SALT LAKE CITY - As is tradition the morning of every road game for the Utah Blaze, players and coaches gathered in the meeting room of the visiting hotel for an overview of that night's matchup. Rather than incite inspiration using his own words, coach Ron James opened the floor to his players, allowing them to opportunity to express their own motivations.
The mentality of Arness Ikner was defined in that moment. When the floor became his, Ikner explained to a room full of his teammates that he wakes up every morning with a chip on his shoulder. The chip is the result of being constantly overlooked and underestimated. And it's the chip that fuels Ikner every time he steps onto the field.
"Everybody looks at my stature because I'm short compared to [other defensive backs]," Ikner explained. "The way I see it, I have to prove myself each and every day. Not to anyone else, but to myself. I feel like if I'm going to play (defensive back), I have to play big. This is a man's game and there's no time to be a boy."
Despite standing at five-foot-seven, Ikner walks tall and carries himself with a confident sense of determination. Adversity has strengthened his resolve, and his attitude is a product of finding success through perseverance.
"To work with a person of Arness' character is refreshing," said defensive coordinator Rob Keefe. "The intellect, the physical prowess, and the work ethic all created a good football player who continues to learn and get better every day."
Ikner was largely overlooked by NFL franchises following a standout collegiate career at Middle Tennessee State University. To make matters worse, he suffered a strained hamstring a week before his pro day and was unable to showcase his athletic ability in front of NFL scouts. But the setbacks didn't sway his focus.
Determined to prove that he belonged in professional football, Ikner made his way to Salt Lake City and attended an open tryout with the Utah Blaze. The odds were stacked against him as over 90 participants took the field that morning. Yet with limited time and only a handful of reps to go around, Ikner managed to separate himself from the crowd. He wasn't offered a contract just yet, but the Blaze coaching staff invited him back for a private workout.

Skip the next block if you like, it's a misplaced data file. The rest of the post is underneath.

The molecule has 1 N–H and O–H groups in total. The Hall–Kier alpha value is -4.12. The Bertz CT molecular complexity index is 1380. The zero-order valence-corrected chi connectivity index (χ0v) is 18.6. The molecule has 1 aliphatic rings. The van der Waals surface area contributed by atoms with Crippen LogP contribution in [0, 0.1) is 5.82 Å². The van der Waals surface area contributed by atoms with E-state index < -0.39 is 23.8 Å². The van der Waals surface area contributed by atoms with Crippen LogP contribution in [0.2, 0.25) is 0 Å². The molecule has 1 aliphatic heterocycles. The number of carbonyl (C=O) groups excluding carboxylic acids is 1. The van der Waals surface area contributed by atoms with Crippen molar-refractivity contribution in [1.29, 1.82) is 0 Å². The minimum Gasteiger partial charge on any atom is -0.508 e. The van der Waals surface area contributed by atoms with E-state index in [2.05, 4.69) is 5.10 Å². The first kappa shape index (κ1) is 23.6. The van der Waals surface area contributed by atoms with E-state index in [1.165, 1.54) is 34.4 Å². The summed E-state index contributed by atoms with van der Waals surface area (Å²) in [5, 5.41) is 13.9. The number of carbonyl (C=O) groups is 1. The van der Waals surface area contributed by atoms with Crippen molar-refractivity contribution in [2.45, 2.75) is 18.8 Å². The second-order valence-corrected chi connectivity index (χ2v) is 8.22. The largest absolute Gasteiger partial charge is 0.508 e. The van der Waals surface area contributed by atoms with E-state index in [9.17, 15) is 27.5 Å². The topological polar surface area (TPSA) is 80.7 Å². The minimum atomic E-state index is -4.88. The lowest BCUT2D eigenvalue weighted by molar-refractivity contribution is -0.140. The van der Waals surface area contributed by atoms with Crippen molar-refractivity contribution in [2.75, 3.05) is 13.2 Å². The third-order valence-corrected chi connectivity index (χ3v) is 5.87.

Weeks later, Ikner returned to Utah and battled against a group of elite hand-picked prospects. Again he impressed, but again he wasn't offered a contract. Instead, the Blaze offered him the opportunity to attend training camp and participate in practice on waivers, giving him four days to earn a roster spot.
Needing only the promise of a chance, Ikner made the trip to Salt Lake City for a third time. The stakes were higher as he competed for a spot against a group of defensive backs that included AFL veterans and rookies who brought NFL experience. Rather than cower on the bigger stage, Ikner rose to the occasion, challenging anyone that lined up across from him.
"The receivers on our roster are six-four and six-six," Ikner explained. "(Those bigger receivers) are going to try and pick on me. I feel like it's just another challenge. Somebody's got to win and it gives me the opportunity to see what I can do. I pride myself on being physical at all times, regardless of my size."
At the end of his four practice days, Ikner was finally rewarded for his tireless efforts as the Blaze handed him a contract. He continued to excel throughout training camp and made the final roster, but still wasn't satisfied.
Ikner sat on the bench as an inactive player during the first four games of the season, continuing to go about his business during the week with a blue-collar attitude. He practiced hard while soaking up knowledge about the Arena game until the coaching staff simply couldn't deny him. Six weeks into the season, Ikner was inserted into the starting lineup against the Cleveland Gladiators and has remained there since.
"There are things you can't teach," Keefe explained. "What I try to do on defense is recruit leaders. Arness was a team captain in college and to be captain, you have to know what you're doing, you have to be accountable for your actions, and you have to be disciplined. Arness brings those same qualities to the field as a pro."
"It's a blessing to get this opportunity," Ikner stated. "There are only two professional leagues in America right now, the NFL and Arena Football. To be in one of those leagues, you know you're in a special group."
Ikner has come a long way in his professional career, but he still isn't content. He continues to work on perfecting his craft day-in and day-out in hopes of one day reaching his ultimate goal of playing in the NFL. Ikner will get the opportunity to showcase his talent in front of a nationally televised audience this week as the Utah Blaze face the Jacksonville Sharks on CBS Sports Network.
As he has time again, Ikner will look to rise to the occasion as the stakes get higher on Arena Football's biggest stage.
Micheal DiJulio is director of communications for the Utah Blaze